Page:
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Saturday, October 01, 2022

The Florida Bright Futures Scholarship Program may be popular with UF students, but the student aid is hurting the university, UF's Chief Financial Officer Matt Fajack said in a Wednesday speech.

Fajack spoke to a crowd of about 50 UF administrators and local leaders, including Gainesville City Commissioner Jack Donovan, at the Community Campus Council breakfast held at the Hilton UF Conference Center.

The breakfast, held once a month during the academic year, is a 35-year tradition, according to UF's Web site.

While attendees finished eating their $16-a-plate buffet breakfasts, Fajack discussed the university's budget woes.

Fajack said one of the biggest reasons UF is seeing budget shortfalls is because of Bright Futures.

Bright Futures, which is funded by the Florida Lottery, is keeping tuition low because it makes the state Legislature reluctant to raise tuition, he said.

"If we raise tuition without affecting Bright Futures, it just comes out of the state coffers," he said, "so the state, especially right now, has no incentive to increase tuition."

UF's tuition and fees are about $3,700 a year, and the national average for all four-year universities is about $6,800 a year, he said.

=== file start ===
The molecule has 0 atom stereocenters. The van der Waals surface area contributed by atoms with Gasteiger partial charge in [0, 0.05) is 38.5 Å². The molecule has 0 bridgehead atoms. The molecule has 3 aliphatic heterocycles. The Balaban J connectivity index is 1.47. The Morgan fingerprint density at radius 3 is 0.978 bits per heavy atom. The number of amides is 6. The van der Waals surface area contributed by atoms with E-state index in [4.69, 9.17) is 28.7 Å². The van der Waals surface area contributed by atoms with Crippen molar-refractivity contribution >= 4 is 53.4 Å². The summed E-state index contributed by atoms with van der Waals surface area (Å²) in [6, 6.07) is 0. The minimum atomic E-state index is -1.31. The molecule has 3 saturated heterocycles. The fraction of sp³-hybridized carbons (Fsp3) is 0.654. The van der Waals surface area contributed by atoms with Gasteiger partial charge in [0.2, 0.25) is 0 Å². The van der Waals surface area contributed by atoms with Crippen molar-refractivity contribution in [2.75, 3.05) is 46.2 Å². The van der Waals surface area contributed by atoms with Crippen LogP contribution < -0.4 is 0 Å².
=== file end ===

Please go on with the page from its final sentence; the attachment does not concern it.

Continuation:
About 94 percent of incoming freshmen at UF have Bright Futures, and about 70 percent of all UF undergraduates have the scholarship, he said.

To help solve the situation, Fajack said he would like to see scholarship money capped at about $3,000 to $3,200 a year or the scholarship's standards increased, or both.

Fajack said the Legislature's affinity for Bright Futures and other policies hinder UF from becoming a prestigious institution.

"The state economic policies and procedures keep us, handicap us, from becoming the greatest university in the world," Fajack said.

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With increased revenue from tuition, he said, UF would be able to hire more faculty and reduce the student-to-faculty ratio, which is about 21-to-1.

At UF's peer institutions, it's about 15- or 16-to-1, he said.

UF's high ratio gives teachers less time to spend with students and less time for research, he said.

"That professor that inspired you to your life work, he didn't inspire you because… he or she doesn't have the time to talk to you," he said.

"The person that wrote the proposal for the grant that cured cancer didn't cure cancer because he didn't have time to write the proposal."

In addition to talking about tuition, Fajack said he expects UF to receive a cut in state funds from the Legislature for the next academic year but said he didn't know how large it would be.

He said it was also possible the state would cut UF's budget in the middle of the academic year. However, he said he didn't expect that to happen because he thinks the state understands how devastating such a move would be.

He jokingly told the audience they could help UF's budget situation by encouraging people to play Powerball when the Florida Lottery introduces it in January.

"Make sure all your friends from up North come down and buy a lot of Powerball tickets," he said.

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